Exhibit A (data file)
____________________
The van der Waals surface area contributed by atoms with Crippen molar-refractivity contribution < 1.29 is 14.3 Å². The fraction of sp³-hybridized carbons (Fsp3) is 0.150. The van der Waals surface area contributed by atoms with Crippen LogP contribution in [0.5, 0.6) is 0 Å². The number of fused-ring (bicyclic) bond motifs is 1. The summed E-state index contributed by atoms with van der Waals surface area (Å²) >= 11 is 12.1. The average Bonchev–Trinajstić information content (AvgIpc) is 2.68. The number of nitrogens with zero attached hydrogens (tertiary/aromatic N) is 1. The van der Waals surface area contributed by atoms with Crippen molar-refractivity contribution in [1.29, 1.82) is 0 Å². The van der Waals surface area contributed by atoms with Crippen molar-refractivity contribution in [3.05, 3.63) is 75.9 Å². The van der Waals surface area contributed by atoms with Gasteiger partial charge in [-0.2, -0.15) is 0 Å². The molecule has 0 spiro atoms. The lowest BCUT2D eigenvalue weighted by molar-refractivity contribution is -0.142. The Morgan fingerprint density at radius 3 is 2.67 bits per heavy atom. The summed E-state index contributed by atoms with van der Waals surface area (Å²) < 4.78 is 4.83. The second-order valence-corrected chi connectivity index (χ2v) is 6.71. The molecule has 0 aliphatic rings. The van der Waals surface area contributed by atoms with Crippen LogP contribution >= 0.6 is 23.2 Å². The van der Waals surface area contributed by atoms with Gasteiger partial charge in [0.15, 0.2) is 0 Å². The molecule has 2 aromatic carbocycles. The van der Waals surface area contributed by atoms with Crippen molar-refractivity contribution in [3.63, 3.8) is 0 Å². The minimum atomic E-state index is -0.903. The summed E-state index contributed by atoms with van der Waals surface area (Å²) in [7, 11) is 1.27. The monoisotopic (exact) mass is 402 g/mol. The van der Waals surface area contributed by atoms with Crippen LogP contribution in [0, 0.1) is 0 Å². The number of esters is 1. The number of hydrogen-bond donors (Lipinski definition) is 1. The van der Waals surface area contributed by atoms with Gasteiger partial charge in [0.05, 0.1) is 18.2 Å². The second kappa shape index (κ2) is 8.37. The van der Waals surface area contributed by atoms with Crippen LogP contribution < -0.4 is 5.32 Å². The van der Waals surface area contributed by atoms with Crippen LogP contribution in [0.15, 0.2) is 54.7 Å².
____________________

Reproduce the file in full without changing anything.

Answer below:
The van der Waals surface area contributed by atoms with Crippen molar-refractivity contribution < 1.29 is 14.3 Å². The fraction of sp³-hybridized carbons (Fsp3) is 0.150. The van der Waals surface area contributed by atoms with Crippen LogP contribution in [0.5, 0.6) is 0 Å². The number of fused-ring (bicyclic) bond motifs is 1. The summed E-state index contributed by atoms with van der Waals surface area (Å²) >= 11 is 12.1. The average Bonchev–Trinajstić information content (AvgIpc) is 2.68. The number of nitrogens with zero attached hydrogens (tertiary/aromatic N) is 1. The van der Waals surface area contributed by atoms with Crippen molar-refractivity contribution in [1.29, 1.82) is 0 Å². The van der Waals surface area contributed by atoms with Crippen molar-refractivity contribution in [3.05, 3.63) is 75.9 Å². The van der Waals surface area contributed by atoms with Gasteiger partial charge in [-0.2, -0.15) is 0 Å². The molecule has 0 spiro atoms. The lowest BCUT2D eigenvalue weighted by molar-refractivity contribution is -0.142. The Morgan fingerprint density at radius 3 is 2.67 bits per heavy atom. The summed E-state index contributed by atoms with van der Waals surface area (Å²) < 4.78 is 4.83. The second-order valence-corrected chi connectivity index (χ2v) is 6.71. The molecule has 0 aliphatic rings. The van der Waals surface area contributed by atoms with Crippen LogP contribution >= 0.6 is 23.2 Å². The van der Waals surface area contributed by atoms with Gasteiger partial charge in [0.15, 0.2) is 0 Å². The molecule has 2 aromatic carbocycles. The van der Waals surface area contributed by atoms with Crippen molar-refractivity contribution in [3.63, 3.8) is 0 Å². The minimum atomic E-state index is -0.903. The summed E-state index contributed by atoms with van der Waals surface area (Å²) in [7, 11) is 1.27. The monoisotopic (exact) mass is 402 g/mol. The van der Waals surface area contributed by atoms with Crippen LogP contribution in [0, 0.1) is 0 Å². The number of esters is 1. The number of hydrogen-bond donors (Lipinski definition) is 1. The van der Waals surface area contributed by atoms with Gasteiger partial charge in [0.05, 0.1) is 18.2 Å². The second kappa shape index (κ2) is 8.37. The van der Waals surface area contributed by atoms with Crippen LogP contribution < -0.4 is 5.32 Å². The van der Waals surface area contributed by atoms with Crippen LogP contribution in [0.15, 0.2) is 54.7 Å².